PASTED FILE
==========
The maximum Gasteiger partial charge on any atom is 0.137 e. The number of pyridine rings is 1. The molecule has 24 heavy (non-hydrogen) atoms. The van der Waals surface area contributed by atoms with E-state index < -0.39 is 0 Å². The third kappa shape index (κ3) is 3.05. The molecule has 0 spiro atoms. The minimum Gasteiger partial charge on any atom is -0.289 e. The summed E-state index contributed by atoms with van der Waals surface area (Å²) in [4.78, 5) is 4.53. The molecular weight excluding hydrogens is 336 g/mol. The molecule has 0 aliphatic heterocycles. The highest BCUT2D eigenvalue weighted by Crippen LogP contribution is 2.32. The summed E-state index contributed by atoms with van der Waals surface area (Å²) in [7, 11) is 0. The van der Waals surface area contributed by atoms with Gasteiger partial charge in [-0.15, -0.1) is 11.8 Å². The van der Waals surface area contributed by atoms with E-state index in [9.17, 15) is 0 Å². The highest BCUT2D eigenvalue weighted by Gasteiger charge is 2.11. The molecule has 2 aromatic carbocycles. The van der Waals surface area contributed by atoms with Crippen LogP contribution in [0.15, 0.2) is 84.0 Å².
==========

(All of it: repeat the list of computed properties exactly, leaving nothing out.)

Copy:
The maximum Gasteiger partial charge on any atom is 0.137 e. The number of pyridine rings is 1. The molecule has 24 heavy (non-hydrogen) atoms. The van der Waals surface area contributed by atoms with E-state index < -0.39 is 0 Å². The third kappa shape index (κ3) is 3.05. The molecule has 0 spiro atoms. The minimum Gasteiger partial charge on any atom is -0.289 e. The summed E-state index contributed by atoms with van der Waals surface area (Å²) in [4.78, 5) is 4.53. The molecular weight excluding hydrogens is 336 g/mol. The molecule has 0 aliphatic heterocycles. The highest BCUT2D eigenvalue weighted by Crippen LogP contribution is 2.32. The summed E-state index contributed by atoms with van der Waals surface area (Å²) in [7, 11) is 0. The van der Waals surface area contributed by atoms with Gasteiger partial charge in [-0.15, -0.1) is 11.8 Å². The van der Waals surface area contributed by atoms with E-state index in [9.17, 15) is 0 Å². The highest BCUT2D eigenvalue weighted by Gasteiger charge is 2.11. The molecule has 2 aromatic carbocycles. The van der Waals surface area contributed by atoms with Crippen LogP contribution in [0.15, 0.2) is 84.0 Å².